Masks for the Masses

Marleen Vogelaar

Marleen Vogelaar, the founder and CEO of the Hudson Valley Mask Co. (Photo by Natt McFee)

Newburgh company seeks approval to sell N95s

The pandemic closed one door but opened another for Ziel, an activewear company with a factory in the City of Newburgh. 

As hospitals, nursing homes and private companies scrambled to find personal protective equipment during the first days of the shutdown in March 2020, the firm began receiving requests to make masks. When Ziel and other “non-essential” businesses had to cease operations under a state order, it pivoted to producing hospital gowns and hand-sewn cloth masks. 

One year and a $390,000 state grant later, that early effort has blossomed into Hudson Valley Mask Co., an initiative created by Ziel that is using a $250,000 automated production line that each month can turn fabric sourced from Italy into as many as 1 million N95-grade face masks, the gold standard used by doctors, nurses and other health care workers. 

Hudson Valley Mask is selling its products to companies and individuals while it awaits N95 certification from the Food and Drug Administration and the National Institute for Occupational Safety and Health, which will allow for hospital sales. In addition to the Empire State Development grant, Ziel said it is investing $1 million in the firm, according to its founder and CEO, Marleen Vogelaar. 

The masks made in Newburgh are lightweight, water-resistant and capable of filtering 99 percent of airborne particles, she said. Certification makes a difference for the company in part because the pandemic exposed the country’s shortage of personal protective equipment (PPE) and its reliance on products made in China and other countries. The sudden rush to find PPE early last year also led to price gouging and fraud, including the proliferation of masks labeled N95 that were not. 

Is Your Mask Fake?

fake masks

The Centers for Disease Control and Prevention maintains a list of N95 masks that it has found to be counterfeit, including many sold on Amazon. See Signs of fake N95 respirators include:

No markings on the respirator

No approval number (TC) on the respirator or headband

No National Institute of Occupational Safety and Health (NIOSH) markings, or NIOSH spelled incorrectly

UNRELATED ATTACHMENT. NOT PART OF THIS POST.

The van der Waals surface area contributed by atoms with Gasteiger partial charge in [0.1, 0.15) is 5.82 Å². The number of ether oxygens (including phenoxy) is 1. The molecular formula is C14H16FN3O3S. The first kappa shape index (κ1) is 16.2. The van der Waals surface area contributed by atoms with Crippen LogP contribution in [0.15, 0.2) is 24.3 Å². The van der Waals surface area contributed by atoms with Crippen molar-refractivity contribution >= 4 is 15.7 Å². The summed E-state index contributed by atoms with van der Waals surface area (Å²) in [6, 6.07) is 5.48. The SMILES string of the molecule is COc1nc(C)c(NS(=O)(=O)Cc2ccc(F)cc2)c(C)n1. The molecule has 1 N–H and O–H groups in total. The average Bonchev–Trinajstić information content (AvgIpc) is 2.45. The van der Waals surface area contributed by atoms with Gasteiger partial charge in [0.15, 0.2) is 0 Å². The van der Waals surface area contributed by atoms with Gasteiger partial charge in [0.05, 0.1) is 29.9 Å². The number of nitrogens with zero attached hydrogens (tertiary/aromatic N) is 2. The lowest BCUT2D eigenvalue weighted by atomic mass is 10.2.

Decorative fabric or other add-ons, such as sequins

Claims that the mask is “approved for children” (NIOSH does not approve any type of respiratory protection for children)

A respirator that has ear loops instead of headbands

“We want to show that it’s made in America, it’s made in the Hudson Valley and we’re making actual, real masks,” said Vogelaar, whose crew of eight employees is expected to grow by 20 as production ramps up later this year. 

The firm’s 60-foot production line was installed in a renovated room inside its 14,000-square-foot building on Broadway. The masks begin as four layers of two nonwoven fabrics: “melt blown” and “spun bond.” The assembly line is composed of stations that fuse the layers together, score the pattern for each mask, and add a nose bridge and ear loops. Finally, each mask is sterilized with ultraviolet rays. 

A cloth mask “works great for not spraying things around,” Vogelaar said, but when out in public, “you better wear something that actually protects you,” noting the federal Centers for Disease Control and Prevention last month endorsed double masking.

Health workers have their own requirements. “They need something soft that doesn’t hurt their face and doesn’t create eczema and any kind of other problems when you wear them for a 10- or 12-hour shift,” she said. 

On the Assembly Line

While Hudson Valley Mask awaits its N95 certification, a process that could take several months, the firm is lining up health care facilities as potential customers, Vogelaar said. She believes the demand for masks will continue even after the pandemic is under control and foresees adding more production lines.

“If you’re in Singapore and you have a slight cold, you wear a mask,” she said. “I think our society will go toward that.”

Ziel is one of 28 New York companies receiving more than $16 million from the state to produce ventilators, protective equipment and other supplies. Eric Gertler, the acting commissioner for Empire State Development, which distributes the grants, said the agency was “proud to have supported Ziel and other New York State manufacturers in pivoting to produce critical COVID-19-related equipment.” 

At least 30 percent of Hudson Valley Mask’s production is earmarked for the state, Vogelaar said, noting that consumers and companies in New York will receive a 10 percent discount. 

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